Wednesday, 10 October 2018

Field of Dreams

Well, my dear readers, it’s been a while. I’ve spent most of the summer months either with my head down a composting toilet or sucked into the vortex of social media. Such are the joys of opening your own glamping business, so we’ve come to find. It’s fair to say that we’ve been scaling the Mont Blanc of learning curves since April. In the dark. Barefoot. And with our legs tied together.

It has been quite a journey – epic highs and monumental lows. No days off, zero social life but some phenomenal feedback and a wee bit of awards recognition as we slowly get our business on the map. We’ve learnt more than we could ever have imagined, yet still recognise that this is only the beginning. So here, in no particular order are some of our top lessons learned from our first season.

We can now change sheets, duvets and pillow cases in record speed with our eyes shut. In fact, we find this is job much better done with a mild hangover. Except of course during a heatwave. In the height of summer exerting any kind of physical effort under canvas is way more effective than any sauna or steam room for flushing out the toxins! We reckon we've save a fortune in potential gym fees and also...   

El scorchio!

... we feel a lot fitter. You walk thousands of steps in a day turning the tents around then to’ing and fro’ing for all the finishing touches which you invariably forget first time around – flowers, eggs, logs, candles… But any potential weight loss is offset by the copious amount of tasty goodies that our guests leave behind. It doesn’t help the old waistline that the last motorway services before you hit North Wales just happens to have a Waitrose😊.

Camp kitchen

People (and dogs) from all walks of life seemingly enjoy glamping. We’ve had people from all over the world come to stay – Australia, Belgium, Colombia, Kenya, Russia and the US…. We’ve had lawyers, farmers, teachers and builders. We’ve had babies, aunties, cousins and grandparents. Bernese Mountain Dogs the size of small ponies and Chihuahua puppies you can fit in the palm of your hand. We’ve even had a few celebrity guests (and tried, somewhat in vain, to perfect the art of looking non-plussed and un-starstruck!)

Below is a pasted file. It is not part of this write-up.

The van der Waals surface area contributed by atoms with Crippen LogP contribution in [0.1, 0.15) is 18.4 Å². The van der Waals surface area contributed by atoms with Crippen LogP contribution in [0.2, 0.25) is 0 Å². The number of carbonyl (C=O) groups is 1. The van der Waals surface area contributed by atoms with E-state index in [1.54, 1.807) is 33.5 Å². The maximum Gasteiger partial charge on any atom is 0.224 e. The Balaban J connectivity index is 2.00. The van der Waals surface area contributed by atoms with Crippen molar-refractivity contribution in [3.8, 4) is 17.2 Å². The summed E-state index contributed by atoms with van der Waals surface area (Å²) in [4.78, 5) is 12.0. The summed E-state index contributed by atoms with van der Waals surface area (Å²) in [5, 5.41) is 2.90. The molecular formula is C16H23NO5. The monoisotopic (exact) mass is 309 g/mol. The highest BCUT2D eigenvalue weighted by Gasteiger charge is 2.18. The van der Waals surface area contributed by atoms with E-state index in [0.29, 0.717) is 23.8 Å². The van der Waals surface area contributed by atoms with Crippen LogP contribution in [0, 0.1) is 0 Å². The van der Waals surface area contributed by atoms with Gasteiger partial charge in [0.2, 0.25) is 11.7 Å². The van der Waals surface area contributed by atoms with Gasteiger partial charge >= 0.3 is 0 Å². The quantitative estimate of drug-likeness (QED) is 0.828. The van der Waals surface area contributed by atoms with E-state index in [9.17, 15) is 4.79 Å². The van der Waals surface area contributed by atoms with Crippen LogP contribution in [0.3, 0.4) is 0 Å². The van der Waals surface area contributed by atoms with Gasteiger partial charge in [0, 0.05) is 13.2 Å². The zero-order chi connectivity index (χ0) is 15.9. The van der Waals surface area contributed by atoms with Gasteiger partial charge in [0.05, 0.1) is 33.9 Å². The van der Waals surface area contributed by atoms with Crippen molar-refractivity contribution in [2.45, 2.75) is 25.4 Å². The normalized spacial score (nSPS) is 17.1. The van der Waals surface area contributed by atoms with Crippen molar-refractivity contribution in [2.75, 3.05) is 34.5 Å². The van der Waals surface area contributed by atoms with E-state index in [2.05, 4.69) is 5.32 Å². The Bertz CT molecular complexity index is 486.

We value everything now against the cost of a night in a tent. New pair of shoes for the kids? Service for the car? Replacement chainsaw? These are all measured in £90 increments, our nightly rate. If we have a good run of bookings over a weekend then we can afford the Extra Special range that week. If not, we’re back on the Basics…

£90 a night...
Bell tents and storms don’t mix. It was after we were clearing up the aftermath of Storm Ali and Storm Bronagh that we had a sudden epiphany that our business strategy is all based on the Three Little Pigs. Having realised that canvas tents can’t withstand the huff and the puff of a force 8, we’ve decided that we’ll build the next phase of The Forge out of sticks (wooden cabins) and then eventually onto brick and stone once we get our barn conversions up and running. Take that Tropical Storm Wolfie!

I'll huff and I'll puff and I'll blow your hut down!

We’ll never need to buy socks ever again. As long as we don’t mind wearing odd ones. It is by far the number one thing that people leave behind. We’ve washed and kept them all so if you are reading this and left one behind feel free to get in touch and we can send it on to you!

Happy days! Socks off!

So now comes the fun/hard bit of regrouping and deciding how we build on this first brilliant but exhausting first summer. Do we stick with Airbnb? Do we focus more on courses and retreats? Do we, as one of my friends suggested to me recently, go the whole hog and develop a full-on cross between The Good Life and Butlins with a whole week long programme of activities for our glampers?!  So, a fair bit of head scratching and number crunching ahead of us this winter. 

A few of you have also asked if I am going to ‘sunset’ Cockerels and Dreams? The answer for now is definitely no. I like to think of it as the ‘warts and all’ behind the scenes account of how we made The Forge, a bit like the last 15 minutes of David Attenborough’s Planet Earth. They may not come as thick and fast as before, as I focus my attention on The Forge blogs. But writing this is actually a bit of an escape, a form of therapy and perhaps just a little opportunity to pause and reflect on how far we’ve come, before we continue the long march ahead.

Time for a brew and a re-think for 2019!

With thanks to Monica Stott at @thetravelhack and The Forge Facebook competition entrants for these fab photos.

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